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1 st European Gender Summit www.gender-summit.eu

1 st European Gender Summit www.gender-summit.eu

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1 st European Gender Summit www.gender-summit.eu

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  1. 1st European Gender Summitwww.gender-summit.eu Promoting scientific excellence and equality in science for women and men Elizabeth Pollitzer,genSET genSET Project Patrons

  2. genSET: www.genderinscience.org • FP7 Science in Society project • Raising awareness of common gender problems and building institutional capacity to solve these problems • >100 science institutions involved across Europe • Dialogue: scientists, gender research experts, policy makers • Science leaders’ consensuson the gender dimension in science • Gender equality strategy + 13 evidence-based (120 research reports) recommendations for action

  3. How gender shapes equality and quality in science Gender is a relationship between biological sexand behaviour governed by social norms

  4. Common gender problems in science • Bias in knowledge making, e.g. taking male body as the norm and women as derivation from that norm (anatomy, radiation, engineering etc) • Bias in research process, e.g. assuming same impact for women and men (pain, cardio, vaccines, etc) • Bias in assessment and selection of people and work, e.g. consistently scoring men higher than women (‘excellent’ vs ‘good’, quality stereotype) • Bias in the organisation of work, e.g. undervaluing women’s social capital and leadership styles (networks, committees, collective intelligence)

  5. Gender equality strategy for science institutions

  6. Gender Summit: ScientificQuality through Equality • 8-9 November 2011, Brussels • Patron: Polish EU Council Presidency • Keynotes: Vice President European Parliament • Day 1: Gender factors in researchandinnovation • Day 2: Gender equality in institutional practiceandpolicy • 800 attendees: science, policy, innovation, leadership, higher education • 45 speakers • www.gender-summit.eu(register now)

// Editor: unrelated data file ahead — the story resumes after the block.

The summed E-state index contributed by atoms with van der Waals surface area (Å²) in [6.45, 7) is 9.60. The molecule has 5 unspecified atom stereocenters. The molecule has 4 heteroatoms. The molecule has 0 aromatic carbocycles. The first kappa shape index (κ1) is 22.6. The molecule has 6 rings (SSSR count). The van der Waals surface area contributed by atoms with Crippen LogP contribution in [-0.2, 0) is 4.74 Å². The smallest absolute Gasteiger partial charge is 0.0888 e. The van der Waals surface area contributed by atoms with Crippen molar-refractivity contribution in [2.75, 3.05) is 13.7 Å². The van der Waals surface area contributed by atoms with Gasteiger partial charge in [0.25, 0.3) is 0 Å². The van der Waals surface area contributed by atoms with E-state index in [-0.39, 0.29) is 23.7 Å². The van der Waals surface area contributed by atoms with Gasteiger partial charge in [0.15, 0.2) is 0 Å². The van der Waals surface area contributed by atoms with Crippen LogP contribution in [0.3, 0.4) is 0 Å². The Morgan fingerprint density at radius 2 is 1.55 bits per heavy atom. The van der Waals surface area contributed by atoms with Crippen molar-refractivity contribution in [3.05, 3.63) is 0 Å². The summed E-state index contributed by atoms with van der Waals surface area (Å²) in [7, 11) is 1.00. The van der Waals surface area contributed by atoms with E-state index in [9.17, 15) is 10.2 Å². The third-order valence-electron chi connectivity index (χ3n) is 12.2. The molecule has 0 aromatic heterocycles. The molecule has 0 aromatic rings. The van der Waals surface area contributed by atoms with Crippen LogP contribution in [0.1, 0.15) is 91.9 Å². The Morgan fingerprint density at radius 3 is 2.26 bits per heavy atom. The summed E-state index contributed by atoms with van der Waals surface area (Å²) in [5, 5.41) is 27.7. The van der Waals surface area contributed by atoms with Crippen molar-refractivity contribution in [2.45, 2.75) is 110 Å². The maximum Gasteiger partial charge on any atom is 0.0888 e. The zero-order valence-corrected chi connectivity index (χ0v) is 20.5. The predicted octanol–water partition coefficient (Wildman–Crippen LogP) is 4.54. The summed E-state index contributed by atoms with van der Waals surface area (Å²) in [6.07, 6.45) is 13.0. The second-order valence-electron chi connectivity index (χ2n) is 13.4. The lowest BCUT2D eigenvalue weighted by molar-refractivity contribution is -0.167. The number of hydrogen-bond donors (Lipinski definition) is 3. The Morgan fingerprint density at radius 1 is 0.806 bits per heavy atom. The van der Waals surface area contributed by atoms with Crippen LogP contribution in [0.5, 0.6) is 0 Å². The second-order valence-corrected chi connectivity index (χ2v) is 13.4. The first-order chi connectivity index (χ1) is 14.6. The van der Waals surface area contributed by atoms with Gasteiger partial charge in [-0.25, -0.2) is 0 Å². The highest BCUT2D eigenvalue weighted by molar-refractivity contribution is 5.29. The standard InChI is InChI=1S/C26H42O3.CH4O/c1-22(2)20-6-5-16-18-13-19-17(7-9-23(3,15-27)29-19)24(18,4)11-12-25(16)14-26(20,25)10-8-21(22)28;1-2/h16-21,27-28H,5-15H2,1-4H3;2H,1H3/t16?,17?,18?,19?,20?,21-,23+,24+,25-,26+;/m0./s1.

7. Gender Summit: Key topics • Actions to improve research excellence & process • Actions to improve leadership and human capital • Collaborative strength & intellectual advantage • R&D and HR standards – mobilising and retaining talent • Embedding gender in science curriculum • Gender equality policies & legislation • Integrated action on the gender dimension

  8. Gender bias example: Pain and Speech • Pain • Male rat model of pain (male rats are easier to look after in the lab than female rats) • Clinically tested on young male humans (quicker and less complicated) • Marketed to women (but women experience pain differently to men) • Speech recognition • Early systems based on a model of male voice • Software tested on men (more men in the lab) • Marketed to women (but women’s voice is different to men’s

  9. Some known gender facts for ICT • Modelling - women are NOT scaled down men • Medical imaging – diagnostic accuracy is LOWER for women • Speech recognition – gender specific acoustic models are better • Bio-sensors –electronic nose – women and men have different smell signatures • Content– women and men tag and search images differently • VR –cybersicknessworse in women than in men • E-society – Open Innovation: women succeed more than men (www.innocentive.com) • Social networks – Women create different connections and network structures to men

  10. Other areas were gender factors may impact quality • Human-Computer Confluence • Presence technologies • Visualisation • Virtual/augmented reality • Wearable computing • Brain-computer interfaces • Medical imaging • Speech recognition • Automatic translation

  11. Other areas were gender factors may impact quality • Networks/Internet • Situated communications • Bio-inspired networks • Security • Surveilance • Semantic web/ontologies • Search engines • Contents personalisation • User-generated contents • Web services • Social networking

  12. Other areas were gender factors may impact quality • Information Society • e-Society • e-Business • e-Governments • e-Environment • e-Learning • Green ICT

  13. Areas of ICT gender/sex factors may be impact quality • Bio-ICT convergence (‘in body’ technologies, brain implants, bio-informatics, bio-sensors) • Cognitive systems and robotics (Artificial Intelligence, Synthetic Life, Machine Learning, Context awareness, adaptive systems, bio-inspired robots, humanoids)

  14. Human development & ICT • “There appears to be a general development assumption that the supplyof information available through ICT global networks is sufficient to enhance the livelihoods of the poor, provided that the poor can access these networks – experience shows strong need for content grounded in local realities” (infoGov, 2003) • “the Egyptian government reacted quickly: blocking social media sites and mobile phone networks before pulling the plug on Egypt's access to the internet.” (BBC News 9/2/2011)

  15. Disconnect between traditional ICT and future ICT • Harvey Nash 2010 CIO Survey • job satisfaction 2009: 69%, 2006: 88% • skills shortage 2009: 62%, 2008: 49% • key priority: cost saving: 77% • innovation: 13% vs

  16. Conclusions • Gender impacts quality of research and science practice at three levels: participation, cultures and knowledge making • The European Gender Summit will discuss core areas where addressing gender issues is needed for scientific excellence • ICT R&D, too, needs to become sensitive to gender issues in order to make the Digital Agenda equally inclusive and relevant to women and men.

  17. Thank You Elizabeth Pollitzer, genSET www.genderinscience.org 1stEuropean Gender Summit www.gender-summit.eu Register now! Project Patrons